Look, I don't mean to be funny, but is there something in the water supply? When Mark Lilla wrote his jeremiad against "identity liberalism" in the New York Times, it was comprehensively picked over and rebutted. But this zombie take has risen again. In the last 24 hours, all these tweets have drifted across my timeline:

And then this (now deleted, I think, probably because I was mean about it on Twitter).

And finally, for the hat-trick . . .

Isn't it beautiful to see a Blairite, a Liberal Leaver and a Corbynite come together like this? Maybe there is a future for cross-spectrum, consensual politics in this country.

These are all versions of a criticism which has swilled around since Bernie Sanders entered the US presidential race, and ran on a platform of economic populism. They have been turbocharged by Sanders' criticisms since the result, where he blamed Clinton's loss on her attempt to carve up the electorate into narrow groups. And they are now repeated ad nauseam by anyone wanting to sound profound: what if, like, Black Lives Matter are the real racists, yeah? Because they talk about race all the time.

This glib analysis has the logical endpoint that if only people didn't point out racism or sexism or homophobia, those things would be less of a problem. Talking about them is counterproductive, because it puts people's backs up (for a given definition of "people"). She who smelt it, dealt it.

Now, I have strong criticisms of what I would call Pure Identity Politics, unmoored from economics or structural concerns. I have trouble with the idea of Caitlyn Jenner as an "LGBT icon", given her longstanding opposition to gay marriage and her support for an administration whose vice-president appears to think you can electrocute the gay out of people. I celebrate female leaders even if I don't agree with their politics, because there shouldn't be an additional Goodness Test which women have to pass to be deemed worthy of the same opportunities as men. But I don't think feminism's job is done when there are simply a few more female CEOs or political leaders, particularly if (as is now the case) those women are more likely than their male peers to be childless. Role models only get you so far. Structures are important too.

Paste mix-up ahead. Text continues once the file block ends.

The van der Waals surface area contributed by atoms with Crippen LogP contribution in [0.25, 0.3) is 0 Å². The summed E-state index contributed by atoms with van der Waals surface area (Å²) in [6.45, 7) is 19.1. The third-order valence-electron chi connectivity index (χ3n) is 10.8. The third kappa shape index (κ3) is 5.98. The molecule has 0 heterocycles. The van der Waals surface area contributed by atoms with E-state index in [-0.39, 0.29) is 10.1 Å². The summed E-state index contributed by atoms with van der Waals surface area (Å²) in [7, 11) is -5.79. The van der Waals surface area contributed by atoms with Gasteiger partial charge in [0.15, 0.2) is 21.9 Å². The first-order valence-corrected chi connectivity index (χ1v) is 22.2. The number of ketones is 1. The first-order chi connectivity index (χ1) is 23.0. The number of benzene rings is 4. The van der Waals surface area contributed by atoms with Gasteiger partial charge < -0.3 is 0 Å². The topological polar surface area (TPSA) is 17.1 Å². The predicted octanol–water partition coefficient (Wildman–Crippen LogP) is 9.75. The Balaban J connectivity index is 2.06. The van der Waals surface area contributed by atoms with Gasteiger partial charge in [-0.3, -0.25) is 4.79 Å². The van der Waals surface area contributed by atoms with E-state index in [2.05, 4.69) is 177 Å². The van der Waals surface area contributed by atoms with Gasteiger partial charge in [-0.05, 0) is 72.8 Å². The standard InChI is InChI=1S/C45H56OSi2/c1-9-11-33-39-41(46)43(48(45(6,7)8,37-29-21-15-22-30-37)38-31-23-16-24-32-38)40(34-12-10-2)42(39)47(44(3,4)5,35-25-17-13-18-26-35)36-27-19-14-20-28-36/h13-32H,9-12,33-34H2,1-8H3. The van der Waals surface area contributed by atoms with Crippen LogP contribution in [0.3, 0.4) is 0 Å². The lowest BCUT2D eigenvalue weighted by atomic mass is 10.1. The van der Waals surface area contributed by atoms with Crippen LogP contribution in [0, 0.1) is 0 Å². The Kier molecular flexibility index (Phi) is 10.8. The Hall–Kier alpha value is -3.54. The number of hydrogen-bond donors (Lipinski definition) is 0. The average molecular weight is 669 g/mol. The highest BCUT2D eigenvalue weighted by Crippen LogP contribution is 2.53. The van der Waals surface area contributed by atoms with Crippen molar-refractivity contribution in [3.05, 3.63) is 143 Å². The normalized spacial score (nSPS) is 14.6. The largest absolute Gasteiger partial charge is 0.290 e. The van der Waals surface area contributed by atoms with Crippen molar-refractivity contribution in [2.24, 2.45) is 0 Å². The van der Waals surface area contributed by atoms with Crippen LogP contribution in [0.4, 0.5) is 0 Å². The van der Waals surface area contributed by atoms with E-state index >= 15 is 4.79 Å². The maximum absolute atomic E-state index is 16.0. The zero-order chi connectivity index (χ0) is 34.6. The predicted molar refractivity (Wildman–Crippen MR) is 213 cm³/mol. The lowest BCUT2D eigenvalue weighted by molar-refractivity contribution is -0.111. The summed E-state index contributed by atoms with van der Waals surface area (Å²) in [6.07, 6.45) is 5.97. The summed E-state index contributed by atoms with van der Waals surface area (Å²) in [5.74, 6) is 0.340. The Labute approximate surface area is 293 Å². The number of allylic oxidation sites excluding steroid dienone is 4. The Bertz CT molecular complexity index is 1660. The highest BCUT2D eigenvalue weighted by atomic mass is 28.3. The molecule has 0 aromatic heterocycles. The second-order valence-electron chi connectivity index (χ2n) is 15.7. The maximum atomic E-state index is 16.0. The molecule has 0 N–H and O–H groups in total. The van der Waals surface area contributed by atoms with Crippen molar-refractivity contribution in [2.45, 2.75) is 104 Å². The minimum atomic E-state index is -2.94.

I also think there are fair criticisms to be made of the Clinton campaign, which was brave - or foolish, depending on your taste - to associate her so explicitly with progressive causes. Stephen Bush and I have talked on the podcast about how hard Barack Obama worked to reassure White America that he wasn't threatening, earning himself the ire of the likes of Cornel West. Hillary Clinton was less mindful of the feelings of both White America and Male America, running an advert explicitly addressed to African-Americans, and using (as James Morris pointed out to me on Twitter) the slogan "I'm With Her".